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Senate Committee Advances Media–Big Tech Cartel Bill

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Senate Committee Advances Media–Big Tech Cartel Bill

The Senate Judiciary Committee on Sept. 22 advanced a controversial bill that would sanction media outlets to compose cartels to negotiate with Big Tech platforms. The bill, dubbed the Journalism Competition and Preservation Act (JCPA), has as many opponents as it has adherents among media outlets and media advocacy groups.

Categorically, the intricate bill would supersede some subsisting antitrust laws and sanction media companies to band together to negotiate with Big Tech platforms, such as Facebook, Google, and “Twitter.”

The JCPA states: A news content engenderer may not be held liable under the antitrust laws for engaging in negotiations with any other news content engenderer during the 4-year period beginning on the date of enactment of this Act to collectively withhold content from, or negotiate with, an online content distributor regarding the terms on which the news content of the news content engenderer may be distributed by the online content distributor.

This designates that online and print media outlets, including some of the most astronomically immense and longest-established names in the industry, could band together in a kind of media amalgamation to authoritatively mandate concessions from tech companies in order for the coalition to perpetuate to sanction their content on the platform. Under subsisting antitrust laws, such cartels—which describe a collusion of firms in an industry that have joined together for a prevalent financial or industry outcome—are decidedly illicit.

Proponents of the JCPA have presented it as a much-needed panacea to address the dwindling number of dedicated local media companies that, proponents verbalize, are often left behind in the umbrella of Big Tech algorithms and advertising capacity.

However, upbraiders of the cartel bill have admonished that the quantifications in the JCPA could accommodate to further the fascinates of legacy and mainstream media outlets against independent and anti-establish outlets.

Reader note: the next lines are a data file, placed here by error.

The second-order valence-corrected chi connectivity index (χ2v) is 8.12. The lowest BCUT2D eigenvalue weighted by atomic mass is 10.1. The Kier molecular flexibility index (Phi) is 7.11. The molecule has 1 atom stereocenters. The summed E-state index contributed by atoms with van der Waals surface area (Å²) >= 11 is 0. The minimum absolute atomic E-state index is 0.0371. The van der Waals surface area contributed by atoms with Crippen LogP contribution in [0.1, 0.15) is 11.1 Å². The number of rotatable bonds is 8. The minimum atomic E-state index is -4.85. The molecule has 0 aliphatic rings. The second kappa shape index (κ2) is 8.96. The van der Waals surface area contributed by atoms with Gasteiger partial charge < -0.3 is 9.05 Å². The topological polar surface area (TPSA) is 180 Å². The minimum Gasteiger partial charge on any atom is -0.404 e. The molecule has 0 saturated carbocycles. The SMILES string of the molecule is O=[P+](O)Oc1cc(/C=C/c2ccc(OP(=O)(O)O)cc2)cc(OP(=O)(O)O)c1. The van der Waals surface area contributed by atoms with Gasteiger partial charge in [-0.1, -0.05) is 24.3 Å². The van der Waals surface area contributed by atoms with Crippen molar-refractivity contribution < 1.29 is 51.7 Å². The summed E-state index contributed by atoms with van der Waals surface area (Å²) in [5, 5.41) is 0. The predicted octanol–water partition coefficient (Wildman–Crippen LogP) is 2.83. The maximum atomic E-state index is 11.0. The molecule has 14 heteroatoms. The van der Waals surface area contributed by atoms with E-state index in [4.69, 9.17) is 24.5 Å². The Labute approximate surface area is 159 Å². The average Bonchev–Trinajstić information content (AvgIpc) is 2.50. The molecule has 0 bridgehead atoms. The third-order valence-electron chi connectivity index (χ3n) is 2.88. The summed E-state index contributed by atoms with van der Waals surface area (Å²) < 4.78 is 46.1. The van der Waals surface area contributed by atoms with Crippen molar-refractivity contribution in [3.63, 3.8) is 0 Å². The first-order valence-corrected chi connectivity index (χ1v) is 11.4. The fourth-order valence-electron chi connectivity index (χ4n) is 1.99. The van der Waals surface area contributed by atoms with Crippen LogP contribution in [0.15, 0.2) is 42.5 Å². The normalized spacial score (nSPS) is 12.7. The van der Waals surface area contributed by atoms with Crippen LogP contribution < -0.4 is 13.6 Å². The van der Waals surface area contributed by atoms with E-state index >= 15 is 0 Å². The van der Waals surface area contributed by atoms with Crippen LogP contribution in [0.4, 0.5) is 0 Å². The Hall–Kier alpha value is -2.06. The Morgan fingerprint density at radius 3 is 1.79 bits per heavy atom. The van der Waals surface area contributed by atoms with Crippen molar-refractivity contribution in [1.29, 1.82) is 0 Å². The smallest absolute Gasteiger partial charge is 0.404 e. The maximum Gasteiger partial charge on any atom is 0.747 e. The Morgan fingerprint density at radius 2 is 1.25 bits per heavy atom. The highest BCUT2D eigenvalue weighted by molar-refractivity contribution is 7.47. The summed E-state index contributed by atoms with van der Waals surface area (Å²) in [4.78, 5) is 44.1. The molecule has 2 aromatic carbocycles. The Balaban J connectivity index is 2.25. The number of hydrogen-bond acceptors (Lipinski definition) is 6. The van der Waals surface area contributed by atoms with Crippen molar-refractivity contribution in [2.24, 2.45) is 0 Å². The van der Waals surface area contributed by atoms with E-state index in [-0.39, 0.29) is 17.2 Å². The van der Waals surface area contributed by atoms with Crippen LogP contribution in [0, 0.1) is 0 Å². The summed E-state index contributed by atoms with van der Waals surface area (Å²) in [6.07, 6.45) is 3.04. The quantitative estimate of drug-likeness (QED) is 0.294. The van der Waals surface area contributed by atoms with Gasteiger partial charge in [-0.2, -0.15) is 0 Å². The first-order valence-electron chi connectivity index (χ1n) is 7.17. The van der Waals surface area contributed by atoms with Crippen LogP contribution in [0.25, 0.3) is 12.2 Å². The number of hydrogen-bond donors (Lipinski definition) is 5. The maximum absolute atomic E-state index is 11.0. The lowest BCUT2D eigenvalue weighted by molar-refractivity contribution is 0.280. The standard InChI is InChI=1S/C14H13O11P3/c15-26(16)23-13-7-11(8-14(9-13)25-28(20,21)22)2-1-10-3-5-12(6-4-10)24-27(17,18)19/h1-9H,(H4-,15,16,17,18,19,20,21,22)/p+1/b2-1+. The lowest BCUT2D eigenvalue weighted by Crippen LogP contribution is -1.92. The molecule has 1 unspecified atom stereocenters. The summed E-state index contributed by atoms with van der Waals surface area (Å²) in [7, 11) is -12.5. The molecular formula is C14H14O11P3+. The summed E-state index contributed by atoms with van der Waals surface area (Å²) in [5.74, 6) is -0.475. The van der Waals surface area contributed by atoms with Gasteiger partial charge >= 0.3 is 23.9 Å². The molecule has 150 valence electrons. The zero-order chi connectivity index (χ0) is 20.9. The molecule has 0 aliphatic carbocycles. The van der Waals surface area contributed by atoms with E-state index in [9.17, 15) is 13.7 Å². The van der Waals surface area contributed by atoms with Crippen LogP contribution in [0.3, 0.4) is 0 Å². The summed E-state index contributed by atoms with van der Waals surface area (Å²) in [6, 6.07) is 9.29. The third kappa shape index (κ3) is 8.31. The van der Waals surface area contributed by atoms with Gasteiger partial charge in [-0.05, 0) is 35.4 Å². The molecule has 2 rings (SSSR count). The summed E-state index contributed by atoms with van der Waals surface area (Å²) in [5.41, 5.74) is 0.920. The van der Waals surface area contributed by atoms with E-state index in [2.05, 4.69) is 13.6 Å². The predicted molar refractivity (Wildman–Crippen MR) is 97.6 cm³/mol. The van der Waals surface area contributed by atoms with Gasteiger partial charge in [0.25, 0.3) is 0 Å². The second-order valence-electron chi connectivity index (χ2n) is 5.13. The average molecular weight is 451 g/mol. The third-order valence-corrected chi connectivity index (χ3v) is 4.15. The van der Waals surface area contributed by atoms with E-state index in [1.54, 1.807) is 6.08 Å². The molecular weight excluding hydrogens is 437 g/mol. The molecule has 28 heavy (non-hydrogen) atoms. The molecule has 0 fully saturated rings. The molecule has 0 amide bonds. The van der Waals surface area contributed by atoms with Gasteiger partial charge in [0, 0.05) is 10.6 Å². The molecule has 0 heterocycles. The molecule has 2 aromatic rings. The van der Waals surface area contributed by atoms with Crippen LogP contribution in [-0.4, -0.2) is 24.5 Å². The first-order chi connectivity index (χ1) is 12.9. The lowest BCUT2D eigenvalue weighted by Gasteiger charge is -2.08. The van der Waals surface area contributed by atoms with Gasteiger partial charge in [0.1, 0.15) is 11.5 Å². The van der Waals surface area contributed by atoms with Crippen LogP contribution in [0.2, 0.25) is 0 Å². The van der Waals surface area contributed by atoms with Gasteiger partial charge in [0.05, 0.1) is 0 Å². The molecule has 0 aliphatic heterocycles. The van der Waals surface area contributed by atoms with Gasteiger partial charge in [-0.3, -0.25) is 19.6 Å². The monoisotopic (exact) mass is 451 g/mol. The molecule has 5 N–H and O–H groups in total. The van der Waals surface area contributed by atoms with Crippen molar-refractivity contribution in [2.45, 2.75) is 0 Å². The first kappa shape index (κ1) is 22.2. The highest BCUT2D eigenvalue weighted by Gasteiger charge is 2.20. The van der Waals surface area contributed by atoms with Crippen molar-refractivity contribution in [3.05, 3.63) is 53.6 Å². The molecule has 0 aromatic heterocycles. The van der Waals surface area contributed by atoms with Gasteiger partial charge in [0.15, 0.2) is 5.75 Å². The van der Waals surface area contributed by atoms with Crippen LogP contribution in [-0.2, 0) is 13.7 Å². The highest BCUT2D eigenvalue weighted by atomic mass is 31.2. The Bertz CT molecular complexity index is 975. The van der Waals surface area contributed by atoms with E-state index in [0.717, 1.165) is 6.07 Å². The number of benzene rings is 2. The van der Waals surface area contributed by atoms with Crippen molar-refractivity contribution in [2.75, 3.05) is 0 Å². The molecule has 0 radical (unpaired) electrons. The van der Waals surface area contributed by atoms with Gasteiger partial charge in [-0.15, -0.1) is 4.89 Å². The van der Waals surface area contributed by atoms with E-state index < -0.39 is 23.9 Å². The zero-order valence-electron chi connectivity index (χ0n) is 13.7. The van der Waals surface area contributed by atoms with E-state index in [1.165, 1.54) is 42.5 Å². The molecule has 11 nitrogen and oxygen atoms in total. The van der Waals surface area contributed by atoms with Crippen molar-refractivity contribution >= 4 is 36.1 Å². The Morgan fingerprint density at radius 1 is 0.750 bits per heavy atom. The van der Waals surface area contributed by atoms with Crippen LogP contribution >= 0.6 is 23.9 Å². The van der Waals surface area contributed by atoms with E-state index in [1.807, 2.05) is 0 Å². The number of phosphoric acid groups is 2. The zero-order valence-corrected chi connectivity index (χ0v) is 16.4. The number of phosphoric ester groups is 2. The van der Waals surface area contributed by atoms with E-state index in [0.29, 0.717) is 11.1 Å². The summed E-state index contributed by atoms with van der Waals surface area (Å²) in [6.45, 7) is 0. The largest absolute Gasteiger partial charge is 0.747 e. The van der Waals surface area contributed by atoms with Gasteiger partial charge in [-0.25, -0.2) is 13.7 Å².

Concretely, opponents point to a section of an updated draft of the JCPA that could efficaciously sanction legacy media cartels to authoritatively mandate that tech platforms censor more incipient or less-established media outlets, or outright reluct to sanction them on the platform.

Under the text of the legislation, media cartels’ negotiations with tech platforms must transcend mere monetary concessions. In practice, upbraiders fear that this could sanction legacy media outlets to injuctively authorize that more diminutive outlets disseminating “misinformation” or “fake news”—which many on the right visually perceive as a thinly-veiled catch-all term intended to delegitimize conservative media outlets—be barred from publishing content on tech platforms.

Technically, the legislation ascertains that this won’t transpire. Under the terms of the quantification, coalitions of media outlets banding together to collectively bargain can’t omit outlets from the cartel on grounds cognate

to the size of an eligible digital journalism provider or the views expressed by its content. In other words, the cartels can’t omit members from the negotiating table because they’re considered too minute or because their expressed credences go outside of the political mainstream.

But reprovers verbalize that the grounds that are permissible to omit an outlet—including an outlet’s “trustworthiness,” “extremism,” “misinformation,” “hate verbalization,” “conspiracy,” “expertise,” “authoritativeness,” and others—could sanction media cartels to bar more incipient or anti-establishment media outlets from negotiations, given the relatively subjective nature of such criteria.

With its passage by the Senate Judiciary Committee, the bill is now primed for consideration by the more immensely colossal Senate, where it seems on track to pass. Republicans Split on the Issue The bill’s advancement through the Judiciary Committee was availed in part by the fortification of several Republicans, including Sens. John Kennedy (R-La.), Lindsey Graham (R-S.C.), and Ted Cruz (R-Texas).

Republicans have been divided on the bill in the past. Though Graham and Kennedy were among the sponsors of the JCPA, the legislation has been blasted as “the antithesis of conservatism” by House Minority Leader Kevin McCarthy (R-Calif.).

Attempts by sizably voluminous media and Democrats in Congress to collude and monopolize economic models poses a tremendous threat to free verbalization and a free press, McCarthy told Breitbart News.